Stop me if you’ve heard this one before: “Suppose that if you invest £70,000, I’ll offer you a bet on a coin toss. If it comes up heads, you win £14,000 pounds, if tails you lose £7,000.” Should you take the bet?
Early in 2016, the Bank of Japan (BoJ) asked this question of 25,000 people as part of a survey on financial literacy. Almost 80% said that they would not take the bet. For the BoJ this meant that 80% of people displayed “strong loss aversion.”
Loss aversion – the tendency to feel the pain of losses more than the pleasure of gains – is a well-documented behavioural “bias.” The question above is commonly used to measure this; in theory one should take the bet because the “expected return” is positive (5%), the implication being that to not take the bet is “irrational.”
Loss aversion has been used to partially explain the valuation gap between equities and bonds that exists today (as illustrated by the chart below). Despite apparently higher expected returns from equities, many investors prefer bonds because the possible pain of losses is far less (a phenomenon that is perhaps more evident in Japan than anywhere else).
How reasonable is this? Even aside from ambiguities in the BoJ’s question (is it my own money or house money? What is my starting wealth?) the concept of expected return is a challenging one for individuals. You are not going to toss the coin repeatedly; it is a one shot deal. In this sense the odds are: I have a one in three chance of feeling disappointed (I can play and lose, I can play and win, or I can not play at all).
There is something similar going on when investors turn away from equity markets. Yes, history suggests that you should win on average or over the long term, but we do not live in an “on average” world and the order of return delivery matters. Many will not have the time to wait to make their money back after a crash, while others suspect that there is a not insignificant risk of being wiped out entirely before you can experience the long term. To ignore this fact is to fall victim to Nassim Nicholas Taleb’s (and Bertrand Russell’s) turkey problem:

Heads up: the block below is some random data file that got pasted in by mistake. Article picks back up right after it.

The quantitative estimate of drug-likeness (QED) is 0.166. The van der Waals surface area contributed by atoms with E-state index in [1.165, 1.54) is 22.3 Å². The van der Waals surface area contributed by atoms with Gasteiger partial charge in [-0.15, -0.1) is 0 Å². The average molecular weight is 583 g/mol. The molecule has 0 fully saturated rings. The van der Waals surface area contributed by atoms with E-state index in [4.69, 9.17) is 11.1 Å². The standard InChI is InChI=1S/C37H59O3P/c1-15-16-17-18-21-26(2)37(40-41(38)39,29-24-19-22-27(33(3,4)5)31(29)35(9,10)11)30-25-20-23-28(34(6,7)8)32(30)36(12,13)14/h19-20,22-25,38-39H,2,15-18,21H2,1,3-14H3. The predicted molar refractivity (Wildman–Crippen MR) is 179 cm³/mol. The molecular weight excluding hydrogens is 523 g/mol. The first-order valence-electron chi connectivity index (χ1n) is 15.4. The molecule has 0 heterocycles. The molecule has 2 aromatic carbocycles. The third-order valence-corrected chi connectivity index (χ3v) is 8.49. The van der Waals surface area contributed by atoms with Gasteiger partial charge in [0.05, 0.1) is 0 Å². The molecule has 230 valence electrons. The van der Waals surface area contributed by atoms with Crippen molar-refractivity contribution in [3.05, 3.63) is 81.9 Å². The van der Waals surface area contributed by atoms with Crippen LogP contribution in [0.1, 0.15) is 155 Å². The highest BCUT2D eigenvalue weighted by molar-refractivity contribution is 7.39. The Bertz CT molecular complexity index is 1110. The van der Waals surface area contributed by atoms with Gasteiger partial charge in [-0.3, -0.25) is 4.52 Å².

On average the Thanksgiving Turkey will be fed on a daily basis, but that is not much use coming up to Thanksgiving itself. For many, the fear is that equity investing displays the same properties: the system is “non-ergodic,” the path of returns matter, and when there are high levels of leverage in the system, “turkey risk” is likely to be greater.
It is therefore overly simplistic to describe many instances of loss aversion, including a preference of bonds over equities today, as irrational. As is often the case, human intuition can be more useful than cold rationality.
What is irrational is the tendency to fear equity crashes more after having just experienced a crash, and, less when returns have been strong. Equally irrational is to underplay the risks of bonds. As recent weeks have shown, holding bonds is not the same as “not playing.” The bear case of many areas of the government bond market are not predicated on the idea that the market is displaying “irrational” loss aversion, but the fact that prevailing yields offer very little compensation for those risks that are being taken on.